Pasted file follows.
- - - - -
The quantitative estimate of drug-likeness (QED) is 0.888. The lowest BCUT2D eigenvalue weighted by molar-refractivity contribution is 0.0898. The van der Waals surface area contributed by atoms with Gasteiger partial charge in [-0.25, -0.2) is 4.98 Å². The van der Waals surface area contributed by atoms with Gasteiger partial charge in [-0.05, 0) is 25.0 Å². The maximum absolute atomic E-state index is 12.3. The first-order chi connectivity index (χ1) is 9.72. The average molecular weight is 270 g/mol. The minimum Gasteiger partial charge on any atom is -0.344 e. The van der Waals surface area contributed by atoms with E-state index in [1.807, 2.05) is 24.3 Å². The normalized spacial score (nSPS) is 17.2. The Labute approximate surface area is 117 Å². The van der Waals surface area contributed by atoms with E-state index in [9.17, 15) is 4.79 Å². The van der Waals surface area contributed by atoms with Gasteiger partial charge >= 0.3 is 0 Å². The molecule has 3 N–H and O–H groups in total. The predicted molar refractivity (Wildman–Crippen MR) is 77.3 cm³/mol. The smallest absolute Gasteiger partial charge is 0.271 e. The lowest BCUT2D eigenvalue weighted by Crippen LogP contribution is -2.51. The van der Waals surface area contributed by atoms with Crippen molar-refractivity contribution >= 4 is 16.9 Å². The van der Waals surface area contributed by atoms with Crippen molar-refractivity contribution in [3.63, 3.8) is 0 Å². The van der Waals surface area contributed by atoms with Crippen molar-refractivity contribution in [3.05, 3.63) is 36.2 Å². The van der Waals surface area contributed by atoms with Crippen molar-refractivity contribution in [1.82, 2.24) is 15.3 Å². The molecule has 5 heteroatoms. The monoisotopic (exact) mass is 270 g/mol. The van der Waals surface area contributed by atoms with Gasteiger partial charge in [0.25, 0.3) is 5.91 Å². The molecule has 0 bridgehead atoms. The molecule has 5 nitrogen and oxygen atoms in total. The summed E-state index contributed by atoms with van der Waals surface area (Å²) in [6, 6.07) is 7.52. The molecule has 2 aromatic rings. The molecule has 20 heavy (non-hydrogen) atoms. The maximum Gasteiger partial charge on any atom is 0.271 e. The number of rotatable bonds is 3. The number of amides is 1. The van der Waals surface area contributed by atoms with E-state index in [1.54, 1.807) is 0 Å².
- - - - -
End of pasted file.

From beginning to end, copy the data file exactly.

The quantitative estimate of drug-likeness (QED) is 0.888. The lowest BCUT2D eigenvalue weighted by molar-refractivity contribution is 0.0898. The van der Waals surface area contributed by atoms with Gasteiger partial charge in [-0.25, -0.2) is 4.98 Å². The van der Waals surface area contributed by atoms with Gasteiger partial charge in [-0.05, 0) is 25.0 Å². The maximum absolute atomic E-state index is 12.3. The first-order chi connectivity index (χ1) is 9.72. The average molecular weight is 270 g/mol. The minimum Gasteiger partial charge on any atom is -0.344 e. The van der Waals surface area contributed by atoms with E-state index in [1.807, 2.05) is 24.3 Å². The normalized spacial score (nSPS) is 17.2. The Labute approximate surface area is 117 Å². The van der Waals surface area contributed by atoms with E-state index in [9.17, 15) is 4.79 Å². The van der Waals surface area contributed by atoms with Gasteiger partial charge >= 0.3 is 0 Å². The molecule has 3 N–H and O–H groups in total. The predicted molar refractivity (Wildman–Crippen MR) is 77.3 cm³/mol. The smallest absolute Gasteiger partial charge is 0.271 e. The lowest BCUT2D eigenvalue weighted by Crippen LogP contribution is -2.51. The van der Waals surface area contributed by atoms with Crippen molar-refractivity contribution >= 4 is 16.9 Å². The van der Waals surface area contributed by atoms with Crippen molar-refractivity contribution in [3.63, 3.8) is 0 Å². The van der Waals surface area contributed by atoms with Crippen molar-refractivity contribution in [3.05, 3.63) is 36.2 Å². The van der Waals surface area contributed by atoms with Crippen molar-refractivity contribution in [1.82, 2.24) is 15.3 Å². The molecule has 5 heteroatoms. The monoisotopic (exact) mass is 270 g/mol. The van der Waals surface area contributed by atoms with Gasteiger partial charge in [0.25, 0.3) is 5.91 Å². The molecule has 0 bridgehead atoms. The molecule has 5 nitrogen and oxygen atoms in total. The summed E-state index contributed by atoms with van der Waals surface area (Å²) in [6, 6.07) is 7.52. The molecule has 2 aromatic rings. The molecule has 20 heavy (non-hydrogen) atoms. The maximum Gasteiger partial charge on any atom is 0.271 e. The number of rotatable bonds is 3. The number of amides is 1. The van der Waals surface area contributed by atoms with E-state index in [1.54, 1.807) is 0 Å².